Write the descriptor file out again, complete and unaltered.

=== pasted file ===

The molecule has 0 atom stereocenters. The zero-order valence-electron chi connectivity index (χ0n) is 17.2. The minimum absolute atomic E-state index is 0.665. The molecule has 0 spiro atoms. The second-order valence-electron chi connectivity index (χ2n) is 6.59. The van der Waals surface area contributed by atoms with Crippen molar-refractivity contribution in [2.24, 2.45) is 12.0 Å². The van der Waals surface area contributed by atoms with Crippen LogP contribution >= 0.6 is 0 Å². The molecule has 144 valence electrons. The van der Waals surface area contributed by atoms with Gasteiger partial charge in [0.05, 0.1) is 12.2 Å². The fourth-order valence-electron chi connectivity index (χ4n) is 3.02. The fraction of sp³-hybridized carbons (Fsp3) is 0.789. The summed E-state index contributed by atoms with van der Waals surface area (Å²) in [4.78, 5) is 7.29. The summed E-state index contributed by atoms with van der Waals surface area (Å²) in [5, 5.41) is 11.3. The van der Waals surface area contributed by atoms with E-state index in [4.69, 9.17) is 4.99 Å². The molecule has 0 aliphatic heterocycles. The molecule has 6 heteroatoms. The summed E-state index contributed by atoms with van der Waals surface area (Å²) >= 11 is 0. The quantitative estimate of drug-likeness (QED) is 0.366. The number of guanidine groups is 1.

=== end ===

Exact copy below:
The molecule has 0 atom stereocenters. The zero-order valence-electron chi connectivity index (χ0n) is 17.2. The minimum absolute atomic E-state index is 0.665. The molecule has 0 spiro atoms. The second-order valence-electron chi connectivity index (χ2n) is 6.59. The van der Waals surface area contributed by atoms with Crippen molar-refractivity contribution in [2.24, 2.45) is 12.0 Å². The van der Waals surface area contributed by atoms with Crippen LogP contribution >= 0.6 is 0 Å². The molecule has 144 valence electrons. The van der Waals surface area contributed by atoms with Gasteiger partial charge in [0.05, 0.1) is 12.2 Å². The fourth-order valence-electron chi connectivity index (χ4n) is 3.02. The fraction of sp³-hybridized carbons (Fsp3) is 0.789. The summed E-state index contributed by atoms with van der Waals surface area (Å²) in [4.78, 5) is 7.29. The summed E-state index contributed by atoms with van der Waals surface area (Å²) in [5, 5.41) is 11.3. The van der Waals surface area contributed by atoms with E-state index in [4.69, 9.17) is 4.99 Å². The molecule has 0 aliphatic heterocycles. The molecule has 6 heteroatoms. The summed E-state index contributed by atoms with van der Waals surface area (Å²) >= 11 is 0. The quantitative estimate of drug-likeness (QED) is 0.366. The number of guanidine groups is 1.